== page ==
Civil Engineering Mourns the Loss of Steve Tipping, Advisory Board Member, Alumnus, and Friend

September 5, 2017

Steven B. Tipping
November 12, 1947 – August 11, 2017GW_Tipping-31

Steven B. Tipping, a highly respected structural engineer and long time resident of El Cerrito, CA passed away unexpectedly on Friday, August 11, while on a mountain bike ride in Wildcat Canyon near his home. Born in Ithaca, New York on November 12, 1947 to Kenneth and Virginia Tipping, Steven spent the majority of his childhood in Salamanca, New York where he graduated high school in 1965. He attended Clemson University, graduating with a Bachelor of Science in Civil Engineering. Thereafter he served as a first Lieutenant in the United States Army, which included a tour of duty in Vietnam. Steven relocated to California in 1972 pursuing a young teacher he met in Europe and married two years later.
In 1983, Steven founded the structural engineering firm Steve Tipping & Associates, known today as Tipping Structural Engineers (TSE). Under the stewardship of Steven, TSE has come to be a widely regarded industry leader in seismic retrofit design, advancing the science and art of structural engineering. TSE has been recognized with 40 local, regional and national awards for excellence. Notable projects include the SF Public Utilities Commission Headquarters, UC Berkeley’s Campbell Hall, 680 Folsom, Niketown Union Square, Bank of America Clock Tower and the Moscone Center expansion. Steven pioneered the use of vertical post-tensioning and idiosyncratic seismic isolation systems. He was twice recognized in Engineering News Record’s Top 25 news makers and received two Excellence in Structural Engineering Awards from SEAONC (Structural Engineering Association of Northern California) of which he is a past board member and President. In 2014, he was the recipient of the Clemson University distinguished Alumni Award in Civil Engineering. He also served on the Glenn Department of C In 1995 following the Kobe earthquake Steven was selected to travel to Japan to study the devastating aftermath. In 2011, the National Park Service chose Steven to lead a team of engineers to inspect and assess earthquake inflicted damage to the Washington Monument. He was a brilliant engineer and an unstoppable innovator.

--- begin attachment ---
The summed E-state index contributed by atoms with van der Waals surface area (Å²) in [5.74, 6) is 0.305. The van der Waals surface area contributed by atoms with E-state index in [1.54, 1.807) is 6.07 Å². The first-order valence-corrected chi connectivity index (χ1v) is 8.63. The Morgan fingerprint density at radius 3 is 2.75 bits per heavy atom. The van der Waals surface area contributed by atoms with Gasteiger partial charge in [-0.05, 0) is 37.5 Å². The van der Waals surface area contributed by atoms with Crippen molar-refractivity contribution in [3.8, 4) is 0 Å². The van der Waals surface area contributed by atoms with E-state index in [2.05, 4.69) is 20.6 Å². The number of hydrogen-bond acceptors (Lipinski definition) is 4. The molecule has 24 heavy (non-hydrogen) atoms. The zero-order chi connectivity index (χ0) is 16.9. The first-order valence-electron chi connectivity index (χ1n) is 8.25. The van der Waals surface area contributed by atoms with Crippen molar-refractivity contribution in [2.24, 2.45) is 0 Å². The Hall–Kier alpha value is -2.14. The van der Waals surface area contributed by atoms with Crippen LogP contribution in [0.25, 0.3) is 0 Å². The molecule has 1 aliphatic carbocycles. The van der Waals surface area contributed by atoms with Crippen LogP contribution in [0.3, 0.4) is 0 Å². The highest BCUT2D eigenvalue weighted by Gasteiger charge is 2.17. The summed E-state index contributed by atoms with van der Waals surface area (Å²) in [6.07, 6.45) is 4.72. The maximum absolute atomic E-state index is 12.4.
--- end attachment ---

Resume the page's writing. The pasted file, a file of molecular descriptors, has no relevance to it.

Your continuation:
A lifelong athlete, Steven was a varsity letterman in basketball, football and track in high school, earning a trip to the New York state finals in pole vault. As an adult he was an avid basketball player, jogger, mini-triathlete, mountain biker and decades long Warriors basketball season ticket holder. He was a lover and patron of the arts. As a young adult he was an amateur photographer, poet, and artist. He did pro bono work for the Berkeley Repertory Theater and was a member of the American Film Institute. Steven was also active in the community, volunteering his time and serving on multiple boards and associations. He was especially active in the Downtown Berkeley Association.
Above all, Steven cherished his relationships with family and friends. He was a devoted husband, father, teacher and mentor. Nothing brought him greater joy than together with his wife, watching his children grow, supporting all their endeavors and traveling the world with them. He was a man of utmost integrity and work ethic, courageous, gentle and humble.
Steven is survived by his loving wife of 43 years Lu, four children Brandon, Christian, Megan (Jim, Jr.) Verducci, Justin, and grandson Nathaniel; siblings David (Jan) Tipping, Deborah Puvel, Barbara Tipping and many nieces and nephews.